It should be known that I am an absolute coward. I had nightmares after the first Harry Potter movie and I still get the heeby jeebies if I so much as think about The Exorcist, a movie I last watched circa 1995.  This is a creepy novel. I knew it when I pulled it off the library shelf, and I certainly knew it when I couldn’t put it down before bed last night.  Needless to say, I slept with the light on. Pathetic. It’s a great read though. It’s about two girls who are claiming to be pregnant virgins, amidst a spate of global health pandemics that are killing thousands of children – it’s a very dark and foreboding setting. The protagonist of the story is a former nun called Anne, who has to help the church figure out which girl is carrying the child of God, and which is carrying the child of the devil.  It’s exactly as weird and full on as you are imagining, but it’s really well-delivered to pack a punch and keep you turning the page (way past bedtime…)!

Milk and Honey

Image result for milk and honey

This is the second incredible book given to me by a student, one I also cannot recommend highly enough.  It is a very easy to read collection of poetry by the Indian-Canadian poet, Rupi Kaur. It contains very short but incredibly insightful pieces that I think will really appeal to young women finding their feet in life and love. It has small snippets like this:

how you love yourself is

how you teach others

to love you

… and slightly longer pieces that tell more of a story. It’s a gorgeous collection and absolutely worth having on the shelf, especially as something accessible to pick up if you’ve got a reluctant reader. Delightful, so thank you my thoughtful students for teaching me something new every day.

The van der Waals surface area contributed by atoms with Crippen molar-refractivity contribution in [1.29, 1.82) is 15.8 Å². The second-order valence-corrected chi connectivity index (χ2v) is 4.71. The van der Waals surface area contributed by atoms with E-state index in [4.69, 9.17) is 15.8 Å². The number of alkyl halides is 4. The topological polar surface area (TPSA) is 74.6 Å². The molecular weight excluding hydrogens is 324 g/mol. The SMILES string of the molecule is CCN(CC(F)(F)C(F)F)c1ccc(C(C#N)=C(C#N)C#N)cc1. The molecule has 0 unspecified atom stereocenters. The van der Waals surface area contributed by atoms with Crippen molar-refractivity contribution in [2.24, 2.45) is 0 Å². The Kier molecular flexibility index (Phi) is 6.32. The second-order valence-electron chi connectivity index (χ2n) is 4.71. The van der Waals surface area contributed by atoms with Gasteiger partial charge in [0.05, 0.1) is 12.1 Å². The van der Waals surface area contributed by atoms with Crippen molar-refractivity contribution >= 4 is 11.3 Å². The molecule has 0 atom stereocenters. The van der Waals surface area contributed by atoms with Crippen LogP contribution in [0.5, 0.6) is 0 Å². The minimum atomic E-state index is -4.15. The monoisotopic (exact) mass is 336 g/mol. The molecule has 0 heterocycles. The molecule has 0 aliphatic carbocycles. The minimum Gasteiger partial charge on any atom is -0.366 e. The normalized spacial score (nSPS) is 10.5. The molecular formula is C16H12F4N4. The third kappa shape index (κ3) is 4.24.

All The Rage

Image result for all the rage novel

A student was asking for more stories about survivors of rape last week and this was on a best book list in the last couple of years; I can see why, it’s an intense and darkly drawn story. At the beginning I was confused by what was happening to who and when, but once I realised I had misread the first two pages, the whole thing clicked – and it was amazing! The story opens with the town outcast, Romy, remembering the night a year earlier when she got totally hammered and was raped by a guy she’d had a crush on; no one believed her because he was the town golden boy (the sheriff’s son) and so she lost all her friends as a result. That first page then flicks to the present (which is how I got confused), where Romy once again finds herself broken and beaten, hungover as hell, on the side of a road.  We then go back two weeks to see what was going on in the lead up to Romy ending up in that state. We also meet the town sweetheart, Penny, who it turns out has gone missing the same night Romy was abandoned on the road side.  The book is a gut wrenching, emotional tale of small town power and politics, and how dangerous these can be for vulnerable young women. Definitely worth a read.

After the Fire

Image result for after the fire

Fleur Beale, eat your heart out, cause this book leaves I am not Esther for dead! Also the story of a young woman stuck in a religious cult she does not believe in, this book explores the complicated nature of these communities and how hard it is for people to get out once they’re in.  The central character, Moonbeam, narrates the tale, and we learn pretty quickly that there’s been some sort of fire resulting in the death of most of her fellow residents; the only survivors are a group of children, now living in a psychiatric facility.  The story is totally gripping, with non-stop tension as the author carefully reveals Moonbeam’s story and her role in the cult’s ultimate destruction.  An awesome, sleep-preventing read!